Sandcastles

by Jonathon Sullivan

 

 

Brion, Lord Harrick, Prince of Westbreak, Duke of Fallon, Hero of the Battle of the Blackrot, came into his second life much as he had come into the first. He gestated for a long time in brine, and was then thrust into the cold, covered with muck.

 

Unlike his first birth, his second was accompanied by a full awareness of who he was, a complete experience of the pain of parturition, and an immediate knowledge of how to walk.

 

And memories of a previous life.

 

Burning at the stake.

 

He recoiled from those memories, but they clung to him: choking on smoke, the roasting of his flesh, his own screams...

 

Phillip. Dear brother. I told you I would come back. I haven’t forgotten.

 

He stood up on the beach, and with his hands he sloughed away the placenta of kelp and slime that covered his body.

 

Nearby, the sea licked at the decrepit remnants of an elaborate sandcastle. The tide surged against the castle’s foundations, and soon the crude walls and turrets would dissolve into swirling chaos. A ghost crab crawled over one of the carefully constructed walls and flopped into the castle courtyard, taking up residence in a doomed fortress. Brion imagined a child sitting on the shore, erecting her monument to impermanence while her parents probed the beach for mussels, probably just a few hours ago. The image was at once comforting and infuriating.

 

He took his first steps into the south, following the coastline, his feet sinking into the gray sand. The surf snatched at his ankles, like a mother unwilling to see her son go into the world so young.

 

But Brion Lord Harrick was not young. And more than any of his kind alive or dead, he knew the truth: He’d never had a real mother.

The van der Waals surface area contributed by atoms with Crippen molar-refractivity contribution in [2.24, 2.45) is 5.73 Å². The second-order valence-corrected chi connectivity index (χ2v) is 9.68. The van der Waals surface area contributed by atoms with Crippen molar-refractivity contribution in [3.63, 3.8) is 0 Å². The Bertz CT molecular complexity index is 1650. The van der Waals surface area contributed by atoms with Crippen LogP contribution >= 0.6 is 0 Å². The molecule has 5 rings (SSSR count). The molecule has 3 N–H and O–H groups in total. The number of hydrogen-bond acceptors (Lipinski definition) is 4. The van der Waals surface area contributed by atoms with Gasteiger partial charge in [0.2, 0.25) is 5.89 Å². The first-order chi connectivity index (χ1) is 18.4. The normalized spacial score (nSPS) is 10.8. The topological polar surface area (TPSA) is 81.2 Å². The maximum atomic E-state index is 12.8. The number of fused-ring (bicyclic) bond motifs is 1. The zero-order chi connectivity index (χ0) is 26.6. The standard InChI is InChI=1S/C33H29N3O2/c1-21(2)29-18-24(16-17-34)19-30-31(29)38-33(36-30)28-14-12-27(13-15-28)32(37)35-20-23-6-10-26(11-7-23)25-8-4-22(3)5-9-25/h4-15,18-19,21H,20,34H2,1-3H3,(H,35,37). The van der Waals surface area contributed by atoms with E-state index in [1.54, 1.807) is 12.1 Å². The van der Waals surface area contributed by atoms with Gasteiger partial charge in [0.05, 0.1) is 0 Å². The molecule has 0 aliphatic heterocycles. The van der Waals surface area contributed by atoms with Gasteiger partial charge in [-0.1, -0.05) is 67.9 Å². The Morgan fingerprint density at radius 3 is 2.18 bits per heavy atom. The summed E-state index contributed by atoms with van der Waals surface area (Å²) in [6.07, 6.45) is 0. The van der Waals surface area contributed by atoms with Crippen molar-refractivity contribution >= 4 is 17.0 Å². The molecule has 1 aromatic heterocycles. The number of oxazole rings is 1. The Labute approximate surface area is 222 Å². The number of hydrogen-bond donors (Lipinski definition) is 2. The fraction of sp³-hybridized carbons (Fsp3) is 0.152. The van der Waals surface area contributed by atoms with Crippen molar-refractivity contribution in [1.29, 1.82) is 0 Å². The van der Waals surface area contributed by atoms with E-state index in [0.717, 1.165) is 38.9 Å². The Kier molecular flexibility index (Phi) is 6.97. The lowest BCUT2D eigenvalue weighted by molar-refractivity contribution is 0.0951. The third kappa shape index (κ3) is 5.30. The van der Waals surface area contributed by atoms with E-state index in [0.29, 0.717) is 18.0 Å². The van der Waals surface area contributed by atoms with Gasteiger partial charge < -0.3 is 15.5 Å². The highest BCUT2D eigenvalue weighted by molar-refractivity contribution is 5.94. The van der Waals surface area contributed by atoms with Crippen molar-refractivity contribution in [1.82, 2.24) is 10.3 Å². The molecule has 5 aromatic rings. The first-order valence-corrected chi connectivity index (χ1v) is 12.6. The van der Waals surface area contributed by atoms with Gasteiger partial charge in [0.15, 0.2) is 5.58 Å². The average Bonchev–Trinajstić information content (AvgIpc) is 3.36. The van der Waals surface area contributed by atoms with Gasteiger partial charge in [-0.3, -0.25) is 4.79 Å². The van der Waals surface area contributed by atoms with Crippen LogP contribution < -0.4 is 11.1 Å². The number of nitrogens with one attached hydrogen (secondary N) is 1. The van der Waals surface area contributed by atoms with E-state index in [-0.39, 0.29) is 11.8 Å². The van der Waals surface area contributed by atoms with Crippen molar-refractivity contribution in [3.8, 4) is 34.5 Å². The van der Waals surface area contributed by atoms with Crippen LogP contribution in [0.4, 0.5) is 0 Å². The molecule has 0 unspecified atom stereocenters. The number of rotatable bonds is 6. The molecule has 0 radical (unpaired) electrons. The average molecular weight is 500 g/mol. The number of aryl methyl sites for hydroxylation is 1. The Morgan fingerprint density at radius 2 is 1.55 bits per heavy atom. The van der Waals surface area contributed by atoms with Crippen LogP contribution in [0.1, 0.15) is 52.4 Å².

The sea had borne him, a fetus of slowly differentiating rot-muck, and pushed him out onto the sand, into the company of hermit crabs and seagulls. But there was no fine sand, and no sea, and no crab would ever walk the earth again. Only the rot was real. As he marched into the south, toward the edifice of rot that was home, he picked sand off his bare chest and rubbed it between thumb and forefinger. Gritty and hard.

 

He smelled salt on the air.

 

The low hills overlooking the beach sported a brilliant green plumage of spiregrass.

 

The gulls shrieked in protest—we live.

 

He stopped, and looked down at his hand. For a long moment the allure of substance held him in thrall, and he __wanted__ to submit. The world built castles out of corrupt clay, a paste of granules a million times smaller than any grain of sand. He wanted to live in those sandcastles, and believe the lie. At least forget the lie. Perhaps he already had. Perhaps the lie had itself been a lie. A bad dream. With the sand abrading his waterlogged fingertips, and the shriek of the gulls in his head, he could almost believe it.

 

But he could not believe it. He stared into the sand at his fingertips, rubbing. He let his vision smear as his mind focused. At first the power would not come, and he shuddered with dread and longing. It had been a dream.

 

No. The world bent to his will.  His vision came into focus, and he watched the granules of sand melt into his flesh. Muck mixing with muck. The grit in his hair smoothed into his scalp. In a few seconds his body, which had been covered with the pruritic detritus of the sea and sand, was as smooth and clean as a baby’s.